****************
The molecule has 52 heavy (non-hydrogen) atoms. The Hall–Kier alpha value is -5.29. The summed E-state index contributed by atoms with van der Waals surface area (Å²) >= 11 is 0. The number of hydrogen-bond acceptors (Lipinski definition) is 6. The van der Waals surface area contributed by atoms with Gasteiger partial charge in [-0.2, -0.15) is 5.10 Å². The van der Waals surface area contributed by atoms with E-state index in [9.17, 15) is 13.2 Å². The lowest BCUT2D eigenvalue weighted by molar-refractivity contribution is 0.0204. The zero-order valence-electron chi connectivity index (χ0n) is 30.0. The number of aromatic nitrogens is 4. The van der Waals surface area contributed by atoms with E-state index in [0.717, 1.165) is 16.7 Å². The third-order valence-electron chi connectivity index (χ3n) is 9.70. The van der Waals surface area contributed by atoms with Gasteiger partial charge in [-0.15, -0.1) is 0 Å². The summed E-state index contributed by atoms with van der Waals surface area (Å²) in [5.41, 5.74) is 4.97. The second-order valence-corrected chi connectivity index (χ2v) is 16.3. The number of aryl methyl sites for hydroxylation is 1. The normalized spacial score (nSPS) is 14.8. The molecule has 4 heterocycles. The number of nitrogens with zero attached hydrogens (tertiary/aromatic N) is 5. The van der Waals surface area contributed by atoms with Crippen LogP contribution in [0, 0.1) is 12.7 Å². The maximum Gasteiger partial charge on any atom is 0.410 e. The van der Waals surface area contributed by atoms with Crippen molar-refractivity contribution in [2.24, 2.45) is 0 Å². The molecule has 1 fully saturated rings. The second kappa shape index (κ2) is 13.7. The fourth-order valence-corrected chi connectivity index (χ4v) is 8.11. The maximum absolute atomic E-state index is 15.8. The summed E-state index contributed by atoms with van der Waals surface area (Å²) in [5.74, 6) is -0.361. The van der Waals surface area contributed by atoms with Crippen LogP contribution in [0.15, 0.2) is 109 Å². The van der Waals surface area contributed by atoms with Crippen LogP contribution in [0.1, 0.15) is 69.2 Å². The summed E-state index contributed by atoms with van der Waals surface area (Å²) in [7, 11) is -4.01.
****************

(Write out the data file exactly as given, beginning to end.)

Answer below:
The molecule has 52 heavy (non-hydrogen) atoms. The Hall–Kier alpha value is -5.29. The summed E-state index contributed by atoms with van der Waals surface area (Å²) >= 11 is 0. The number of hydrogen-bond acceptors (Lipinski definition) is 6. The van der Waals surface area contributed by atoms with Gasteiger partial charge in [-0.2, -0.15) is 5.10 Å². The van der Waals surface area contributed by atoms with E-state index in [9.17, 15) is 13.2 Å². The lowest BCUT2D eigenvalue weighted by molar-refractivity contribution is 0.0204. The zero-order valence-electron chi connectivity index (χ0n) is 30.0. The number of aromatic nitrogens is 4. The van der Waals surface area contributed by atoms with E-state index in [0.717, 1.165) is 16.7 Å². The third-order valence-electron chi connectivity index (χ3n) is 9.70. The van der Waals surface area contributed by atoms with Gasteiger partial charge in [-0.15, -0.1) is 0 Å². The summed E-state index contributed by atoms with van der Waals surface area (Å²) in [5.41, 5.74) is 4.97. The second-order valence-corrected chi connectivity index (χ2v) is 16.3. The number of aryl methyl sites for hydroxylation is 1. The normalized spacial score (nSPS) is 14.8. The molecule has 4 heterocycles. The number of nitrogens with zero attached hydrogens (tertiary/aromatic N) is 5. The van der Waals surface area contributed by atoms with Crippen LogP contribution in [0, 0.1) is 12.7 Å². The maximum Gasteiger partial charge on any atom is 0.410 e. The van der Waals surface area contributed by atoms with Crippen molar-refractivity contribution in [2.24, 2.45) is 0 Å². The molecule has 1 fully saturated rings. The second kappa shape index (κ2) is 13.7. The fourth-order valence-corrected chi connectivity index (χ4v) is 8.11. The maximum absolute atomic E-state index is 15.8. The summed E-state index contributed by atoms with van der Waals surface area (Å²) in [5.74, 6) is -0.361. The van der Waals surface area contributed by atoms with Crippen LogP contribution in [0.15, 0.2) is 109 Å². The van der Waals surface area contributed by atoms with Crippen LogP contribution in [0.1, 0.15) is 69.2 Å². The summed E-state index contributed by atoms with van der Waals surface area (Å²) in [7, 11) is -4.01.